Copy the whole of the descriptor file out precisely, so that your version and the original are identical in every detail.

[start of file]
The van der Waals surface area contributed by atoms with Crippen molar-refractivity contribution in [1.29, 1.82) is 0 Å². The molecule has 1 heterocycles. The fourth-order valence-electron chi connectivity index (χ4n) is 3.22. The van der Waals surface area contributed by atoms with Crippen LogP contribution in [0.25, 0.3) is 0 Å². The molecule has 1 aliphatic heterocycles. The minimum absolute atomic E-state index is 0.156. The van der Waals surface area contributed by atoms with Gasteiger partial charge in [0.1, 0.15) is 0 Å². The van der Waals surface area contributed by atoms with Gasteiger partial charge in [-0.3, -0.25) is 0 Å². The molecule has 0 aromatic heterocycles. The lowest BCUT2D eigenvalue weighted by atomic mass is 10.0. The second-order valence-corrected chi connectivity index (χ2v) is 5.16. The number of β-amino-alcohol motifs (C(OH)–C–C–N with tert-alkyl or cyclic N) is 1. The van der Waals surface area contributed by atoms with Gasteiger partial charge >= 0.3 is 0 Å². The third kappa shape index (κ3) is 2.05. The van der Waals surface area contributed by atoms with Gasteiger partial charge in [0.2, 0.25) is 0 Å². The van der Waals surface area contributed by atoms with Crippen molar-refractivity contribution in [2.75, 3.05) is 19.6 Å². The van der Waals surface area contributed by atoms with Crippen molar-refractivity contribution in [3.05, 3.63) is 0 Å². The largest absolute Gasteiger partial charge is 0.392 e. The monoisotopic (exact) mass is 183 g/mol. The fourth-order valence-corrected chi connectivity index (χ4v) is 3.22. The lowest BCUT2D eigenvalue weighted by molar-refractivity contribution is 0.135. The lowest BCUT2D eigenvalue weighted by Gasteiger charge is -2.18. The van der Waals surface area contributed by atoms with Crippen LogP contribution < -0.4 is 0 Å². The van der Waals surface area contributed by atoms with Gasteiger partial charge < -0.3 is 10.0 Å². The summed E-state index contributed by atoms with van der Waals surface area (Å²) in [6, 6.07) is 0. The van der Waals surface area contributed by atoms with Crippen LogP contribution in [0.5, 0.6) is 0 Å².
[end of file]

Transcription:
The van der Waals surface area contributed by atoms with Crippen molar-refractivity contribution in [1.29, 1.82) is 0 Å². The molecule has 1 heterocycles. The fourth-order valence-electron chi connectivity index (χ4n) is 3.22. The van der Waals surface area contributed by atoms with Crippen LogP contribution in [0.25, 0.3) is 0 Å². The molecule has 1 aliphatic heterocycles. The minimum absolute atomic E-state index is 0.156. The van der Waals surface area contributed by atoms with Gasteiger partial charge in [0.1, 0.15) is 0 Å². The van der Waals surface area contributed by atoms with Gasteiger partial charge in [-0.3, -0.25) is 0 Å². The molecule has 0 aromatic heterocycles. The lowest BCUT2D eigenvalue weighted by atomic mass is 10.0. The second-order valence-corrected chi connectivity index (χ2v) is 5.16. The number of β-amino-alcohol motifs (C(OH)–C–C–N with tert-alkyl or cyclic N) is 1. The van der Waals surface area contributed by atoms with Gasteiger partial charge >= 0.3 is 0 Å². The third kappa shape index (κ3) is 2.05. The van der Waals surface area contributed by atoms with Gasteiger partial charge in [0.2, 0.25) is 0 Å². The van der Waals surface area contributed by atoms with Crippen molar-refractivity contribution in [2.75, 3.05) is 19.6 Å². The van der Waals surface area contributed by atoms with Crippen molar-refractivity contribution in [3.05, 3.63) is 0 Å². The largest absolute Gasteiger partial charge is 0.392 e. The monoisotopic (exact) mass is 183 g/mol. The fourth-order valence-corrected chi connectivity index (χ4v) is 3.22. The lowest BCUT2D eigenvalue weighted by molar-refractivity contribution is 0.135. The lowest BCUT2D eigenvalue weighted by Gasteiger charge is -2.18. The van der Waals surface area contributed by atoms with Crippen LogP contribution < -0.4 is 0 Å². The van der Waals surface area contributed by atoms with Gasteiger partial charge < -0.3 is 10.0 Å². The summed E-state index contributed by atoms with van der Waals surface area (Å²) in [6, 6.07) is 0. The van der Waals surface area contributed by atoms with Crippen LogP contribution in [0.5, 0.6) is 0 Å².